Thursday 5th June – The white stuff
For anyone who didn’t see a copy, the York Press on Saturday had ‘COCAINE’ splashed across its front page. It was a direct copy of our story.
This suggests that it is a pretty serious matter, which it most certainly is, yet the internet articles for both our story and the York Press‘ have attracted comments which only belittle the findings of the investigation.
Before the York Press story’s comments fell into a class-driven arguement about University funding, posts such as “students on drugs, sorry where’s the story here?” and “Students use drugs! I’m aghast! Does anyone know the religious leanings of the pope?” appeared, while ‘Pedro’ – obviously York’s king of wit – wrote “Please comment on this article. To help you I will provide you with two words. 1. Bears. 2. Woods. Best of luck.”
On our story, similar comments appeared. Others claimed that the tests would provide untrustworthy results, and the most recent suggests that we may have bought cocaine with soceity funds. This, for the record, is absolutely false.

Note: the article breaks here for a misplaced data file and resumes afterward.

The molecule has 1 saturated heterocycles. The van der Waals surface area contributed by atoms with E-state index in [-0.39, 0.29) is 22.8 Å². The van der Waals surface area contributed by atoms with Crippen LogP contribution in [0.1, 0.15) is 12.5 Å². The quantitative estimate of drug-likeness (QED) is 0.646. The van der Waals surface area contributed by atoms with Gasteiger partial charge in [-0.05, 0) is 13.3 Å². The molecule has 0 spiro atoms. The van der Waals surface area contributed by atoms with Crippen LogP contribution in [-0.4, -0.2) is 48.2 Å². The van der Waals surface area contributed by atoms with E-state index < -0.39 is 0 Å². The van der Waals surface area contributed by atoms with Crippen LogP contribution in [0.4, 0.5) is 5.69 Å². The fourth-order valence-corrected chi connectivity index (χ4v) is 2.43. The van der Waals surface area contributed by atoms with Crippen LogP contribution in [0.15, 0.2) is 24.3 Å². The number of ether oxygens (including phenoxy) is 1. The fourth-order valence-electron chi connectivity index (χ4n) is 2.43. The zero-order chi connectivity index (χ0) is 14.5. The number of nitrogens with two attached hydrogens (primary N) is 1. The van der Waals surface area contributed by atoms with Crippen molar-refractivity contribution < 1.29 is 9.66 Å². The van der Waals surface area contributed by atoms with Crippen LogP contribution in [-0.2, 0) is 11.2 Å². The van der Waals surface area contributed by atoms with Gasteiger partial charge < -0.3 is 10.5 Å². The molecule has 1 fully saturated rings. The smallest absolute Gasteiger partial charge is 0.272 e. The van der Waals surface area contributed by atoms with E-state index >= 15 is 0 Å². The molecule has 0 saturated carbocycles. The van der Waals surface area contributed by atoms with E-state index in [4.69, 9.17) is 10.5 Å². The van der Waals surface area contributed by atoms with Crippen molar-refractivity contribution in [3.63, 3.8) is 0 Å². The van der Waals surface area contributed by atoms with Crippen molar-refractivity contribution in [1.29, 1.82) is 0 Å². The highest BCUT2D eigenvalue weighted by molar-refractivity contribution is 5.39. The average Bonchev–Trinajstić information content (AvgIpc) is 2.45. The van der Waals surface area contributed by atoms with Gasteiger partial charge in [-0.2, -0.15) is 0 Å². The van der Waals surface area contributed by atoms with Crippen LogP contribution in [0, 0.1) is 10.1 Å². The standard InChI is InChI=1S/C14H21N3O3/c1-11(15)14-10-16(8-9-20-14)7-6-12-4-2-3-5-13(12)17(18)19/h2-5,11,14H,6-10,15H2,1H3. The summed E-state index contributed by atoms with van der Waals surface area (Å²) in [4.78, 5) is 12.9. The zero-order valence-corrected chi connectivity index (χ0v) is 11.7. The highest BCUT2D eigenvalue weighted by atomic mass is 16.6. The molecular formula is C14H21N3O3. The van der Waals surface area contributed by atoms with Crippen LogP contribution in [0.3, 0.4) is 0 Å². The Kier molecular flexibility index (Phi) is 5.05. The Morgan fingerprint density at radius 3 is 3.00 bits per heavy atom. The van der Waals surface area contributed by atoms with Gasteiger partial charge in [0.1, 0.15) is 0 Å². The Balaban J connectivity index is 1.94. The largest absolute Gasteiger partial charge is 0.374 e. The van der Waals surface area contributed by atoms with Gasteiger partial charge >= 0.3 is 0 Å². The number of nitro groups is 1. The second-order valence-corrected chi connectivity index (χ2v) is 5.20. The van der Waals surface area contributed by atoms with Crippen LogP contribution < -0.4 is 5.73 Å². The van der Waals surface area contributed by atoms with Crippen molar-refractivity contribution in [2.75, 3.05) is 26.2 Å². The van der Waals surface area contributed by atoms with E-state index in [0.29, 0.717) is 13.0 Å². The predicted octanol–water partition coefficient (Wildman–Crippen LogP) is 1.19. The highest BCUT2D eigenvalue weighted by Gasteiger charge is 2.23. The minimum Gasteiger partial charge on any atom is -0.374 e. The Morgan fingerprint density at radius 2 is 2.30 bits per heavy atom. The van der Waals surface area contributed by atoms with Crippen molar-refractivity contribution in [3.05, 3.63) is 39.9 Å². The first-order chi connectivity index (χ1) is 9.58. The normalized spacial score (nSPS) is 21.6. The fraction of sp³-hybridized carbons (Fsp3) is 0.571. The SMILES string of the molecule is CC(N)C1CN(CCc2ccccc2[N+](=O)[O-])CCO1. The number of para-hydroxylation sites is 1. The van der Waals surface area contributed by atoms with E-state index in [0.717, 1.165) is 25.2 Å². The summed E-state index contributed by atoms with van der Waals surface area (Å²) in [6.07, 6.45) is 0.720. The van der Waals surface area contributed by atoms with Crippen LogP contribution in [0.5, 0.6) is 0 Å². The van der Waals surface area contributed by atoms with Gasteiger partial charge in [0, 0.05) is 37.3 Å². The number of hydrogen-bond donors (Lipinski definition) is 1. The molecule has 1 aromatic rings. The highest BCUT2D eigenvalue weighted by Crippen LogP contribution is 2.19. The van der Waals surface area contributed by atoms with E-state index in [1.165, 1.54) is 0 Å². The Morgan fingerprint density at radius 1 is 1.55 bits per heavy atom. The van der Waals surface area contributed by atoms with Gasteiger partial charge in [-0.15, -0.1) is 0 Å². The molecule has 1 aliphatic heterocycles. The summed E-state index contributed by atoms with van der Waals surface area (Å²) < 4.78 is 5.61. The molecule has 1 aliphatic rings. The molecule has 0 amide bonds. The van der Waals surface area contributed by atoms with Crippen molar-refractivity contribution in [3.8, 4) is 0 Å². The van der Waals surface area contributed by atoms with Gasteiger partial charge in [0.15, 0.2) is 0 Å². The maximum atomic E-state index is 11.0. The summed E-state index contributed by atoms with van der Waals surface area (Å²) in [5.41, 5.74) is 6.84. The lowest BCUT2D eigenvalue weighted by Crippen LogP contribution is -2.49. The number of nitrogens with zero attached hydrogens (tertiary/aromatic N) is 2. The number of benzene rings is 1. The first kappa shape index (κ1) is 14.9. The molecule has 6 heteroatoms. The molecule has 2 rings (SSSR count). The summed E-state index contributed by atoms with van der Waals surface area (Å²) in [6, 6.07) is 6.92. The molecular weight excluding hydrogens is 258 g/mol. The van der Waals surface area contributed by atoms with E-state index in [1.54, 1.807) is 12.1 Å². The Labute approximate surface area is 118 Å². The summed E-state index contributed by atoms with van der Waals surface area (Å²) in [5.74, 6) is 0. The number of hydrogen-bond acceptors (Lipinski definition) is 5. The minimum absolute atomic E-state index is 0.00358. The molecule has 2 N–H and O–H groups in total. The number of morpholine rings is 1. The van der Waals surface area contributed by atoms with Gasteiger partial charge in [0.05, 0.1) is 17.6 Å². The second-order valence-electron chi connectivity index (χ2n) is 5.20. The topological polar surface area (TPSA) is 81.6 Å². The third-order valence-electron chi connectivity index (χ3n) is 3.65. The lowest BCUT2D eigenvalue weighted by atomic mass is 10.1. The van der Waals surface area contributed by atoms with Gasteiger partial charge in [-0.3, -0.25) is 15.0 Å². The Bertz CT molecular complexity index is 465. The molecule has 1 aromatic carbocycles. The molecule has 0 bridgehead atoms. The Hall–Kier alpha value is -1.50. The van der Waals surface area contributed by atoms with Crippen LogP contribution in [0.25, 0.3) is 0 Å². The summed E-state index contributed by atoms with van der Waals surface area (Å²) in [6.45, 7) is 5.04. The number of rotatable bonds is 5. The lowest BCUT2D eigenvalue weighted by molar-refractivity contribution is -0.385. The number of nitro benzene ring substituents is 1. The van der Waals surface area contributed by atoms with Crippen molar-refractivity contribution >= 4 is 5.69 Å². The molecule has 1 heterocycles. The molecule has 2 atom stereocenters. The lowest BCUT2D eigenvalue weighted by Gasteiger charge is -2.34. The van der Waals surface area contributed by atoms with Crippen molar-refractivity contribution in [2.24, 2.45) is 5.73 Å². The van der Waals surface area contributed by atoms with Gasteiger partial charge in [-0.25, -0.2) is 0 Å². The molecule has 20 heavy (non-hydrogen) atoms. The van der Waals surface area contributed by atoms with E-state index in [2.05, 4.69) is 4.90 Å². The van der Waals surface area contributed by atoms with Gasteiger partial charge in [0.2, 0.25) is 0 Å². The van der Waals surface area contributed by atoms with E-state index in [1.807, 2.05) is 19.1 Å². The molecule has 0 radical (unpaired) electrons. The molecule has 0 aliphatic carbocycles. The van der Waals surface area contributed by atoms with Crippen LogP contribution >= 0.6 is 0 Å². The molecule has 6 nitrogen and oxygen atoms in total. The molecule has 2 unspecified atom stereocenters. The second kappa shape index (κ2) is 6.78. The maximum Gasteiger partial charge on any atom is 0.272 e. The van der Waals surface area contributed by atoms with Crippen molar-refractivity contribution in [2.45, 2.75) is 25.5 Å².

My concern is that if the people that are commenting are representative of general opinion, both the people of York and the students at the University are missing the point: Positive results for traces of cocaine were found in Heslington Hall.
Do we not care that the people running this institution may be taking drugs during their work hours? I imagine that if we had found traces of cocaine in the YUSU office, people would be up in arms. Though Canning and Co. do very important work for students, they aren’t half as influential upon this university as the men and women who work in Hes Hall.
While the University released a statement talking down our findings, they later thought it serious enough to request that we remove certain sentences from the internet article. We declined the request.
So if the local press, the University, and potentially the police think that our findings are important, why don’t students?
Has cocaine become a part of our culture, thanks to Winehouse, Moss, et al, that it no longer surprises nor offends us when it is linked with high-ranking and important members of soceity.
Is cocaine no longer shocking?
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